Court TV Presents: Murder in Room 103: The Death of an American Student in Korea--and the Investigators' Search for the Truth

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Harper Collins, Oct 13, 2009 - True Crime - 304 pages

Exchange student Jamie Penich left her small Pennsylvania hometown to see the world, but her journey ended with a brutal attack in a shabby motel room in Seoul, South Korea, where the raven-haired 21-year-old was found naked and stomped to death. Investigators zeroed in on soldiers, turning out barracks and trolling seedy bars for the GIs who partied with Jamie in the hours leading up to her death. But every lead produced only new mysteries. There were unbreakable alibis, a roommate who claimed she had slept through the crime, and lab tests that hinted at a secret lover. The investigation seemed destined for the cold case file until a high-powered American senator pressed for answers. Soon, a greenhorn detective settled on a shocking new suspect, a pretty blonde exchange student named Kenzi Snider. During an interrogation, the teenager confessed to killing Jamie during a lesbian encounter . . . but it was what happened next that was truly surprising.

What really happened in Room 103?


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User Review  - matthew254 - LibraryThing

Murder in Room 103 might appear to be a cheap true-crime garbage novel better suited for soaking up spills with its low budget cover and pseudo-tantalizing title but I urge you to read it. It's much ... Read full review

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One day this case will be solved thanks to this effort by Harriet Ryan. About five years ago, one of my students in my criminal investigations class asked me if people do actually falsely confess and cited this case as the example. The answer of course is yes, particularly young people falsely confess all the time. It is hard to imagine how this happens, but if the right elements are there false confessions happen.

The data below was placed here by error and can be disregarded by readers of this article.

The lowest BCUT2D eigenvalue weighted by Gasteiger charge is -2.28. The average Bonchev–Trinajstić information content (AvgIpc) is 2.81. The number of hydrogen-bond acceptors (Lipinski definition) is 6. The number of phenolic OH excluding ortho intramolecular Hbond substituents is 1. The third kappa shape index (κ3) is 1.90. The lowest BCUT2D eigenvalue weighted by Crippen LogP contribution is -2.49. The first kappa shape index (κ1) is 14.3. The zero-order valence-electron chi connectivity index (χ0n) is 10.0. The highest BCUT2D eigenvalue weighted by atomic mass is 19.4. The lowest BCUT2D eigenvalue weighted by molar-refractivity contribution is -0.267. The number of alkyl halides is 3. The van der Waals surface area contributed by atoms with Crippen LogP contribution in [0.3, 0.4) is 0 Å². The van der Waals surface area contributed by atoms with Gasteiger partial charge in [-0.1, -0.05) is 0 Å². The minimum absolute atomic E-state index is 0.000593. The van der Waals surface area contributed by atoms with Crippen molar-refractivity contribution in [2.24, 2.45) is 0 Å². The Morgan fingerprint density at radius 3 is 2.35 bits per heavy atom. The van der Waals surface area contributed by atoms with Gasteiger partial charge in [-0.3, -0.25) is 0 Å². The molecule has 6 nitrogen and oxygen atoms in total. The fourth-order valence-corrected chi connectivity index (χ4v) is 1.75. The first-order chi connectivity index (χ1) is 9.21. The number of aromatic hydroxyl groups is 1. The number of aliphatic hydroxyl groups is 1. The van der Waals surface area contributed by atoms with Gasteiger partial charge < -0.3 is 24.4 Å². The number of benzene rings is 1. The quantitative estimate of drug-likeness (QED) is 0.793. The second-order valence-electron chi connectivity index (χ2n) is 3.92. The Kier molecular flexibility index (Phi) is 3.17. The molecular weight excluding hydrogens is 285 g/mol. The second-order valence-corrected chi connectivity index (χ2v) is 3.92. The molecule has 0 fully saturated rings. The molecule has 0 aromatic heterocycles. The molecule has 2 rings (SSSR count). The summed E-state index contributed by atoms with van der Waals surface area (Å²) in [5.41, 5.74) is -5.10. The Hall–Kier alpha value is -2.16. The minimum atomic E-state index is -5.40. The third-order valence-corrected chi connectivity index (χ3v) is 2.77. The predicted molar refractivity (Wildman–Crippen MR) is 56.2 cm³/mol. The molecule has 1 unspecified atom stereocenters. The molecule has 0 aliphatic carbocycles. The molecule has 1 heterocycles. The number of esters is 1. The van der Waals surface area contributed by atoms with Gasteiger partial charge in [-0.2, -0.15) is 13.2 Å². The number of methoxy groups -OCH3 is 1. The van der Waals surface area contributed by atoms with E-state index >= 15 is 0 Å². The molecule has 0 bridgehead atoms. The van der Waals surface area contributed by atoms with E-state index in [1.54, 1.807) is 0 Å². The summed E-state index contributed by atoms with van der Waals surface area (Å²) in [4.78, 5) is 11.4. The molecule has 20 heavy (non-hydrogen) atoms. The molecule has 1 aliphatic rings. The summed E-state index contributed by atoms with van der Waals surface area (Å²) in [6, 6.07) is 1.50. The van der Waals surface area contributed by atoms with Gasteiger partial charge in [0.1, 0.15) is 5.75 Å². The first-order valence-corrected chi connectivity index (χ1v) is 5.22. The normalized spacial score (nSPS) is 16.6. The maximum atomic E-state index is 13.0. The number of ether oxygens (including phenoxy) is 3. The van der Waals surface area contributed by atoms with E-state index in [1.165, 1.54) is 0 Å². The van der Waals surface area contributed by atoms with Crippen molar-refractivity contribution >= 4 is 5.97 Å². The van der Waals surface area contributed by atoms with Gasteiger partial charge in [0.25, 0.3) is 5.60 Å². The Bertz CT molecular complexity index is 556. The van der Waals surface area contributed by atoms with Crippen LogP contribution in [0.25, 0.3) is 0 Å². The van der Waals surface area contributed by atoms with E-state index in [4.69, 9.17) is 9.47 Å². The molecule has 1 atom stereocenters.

I have used this book as a template to research this case. I have travelled twice to the site with my students and took a look at the critical elements. I have also corresponded with a number of key persons in this case.
Here are a few working ideas:
1) It looks like the assumed cause of death was wrong. The working theory was that this was a stomping death. When all of the elements are examined in context, wringing or compressive asphyxsia seems to be the primary cause of death. This is a classic military style of killing. There was a long football shaped bruise on Ms. Penich's back, across her shoulder blades. There were also kneecap and shin type bruises on her chest. These injuries were likely caused as a knee pressed into her chest from above as her back was pressed against the three inch high step that exists between the small foyer area and the bed area of the room.
2) This death looks like violence one would see with college frequented bars across the US. There is a specific alcohol-lust-rejection-violence cycle that is pattern to these crimes. Young people drink, get lustful, when rejection occurs (usually the sobered female rejects), violence then occurs.
3) Given the autopsy drawings, Penich was likley forced to her knees, which caused scrapes. Since she did not cry out, she likely knew her attacker. It is likley that one of the guys she met at the bar did this.


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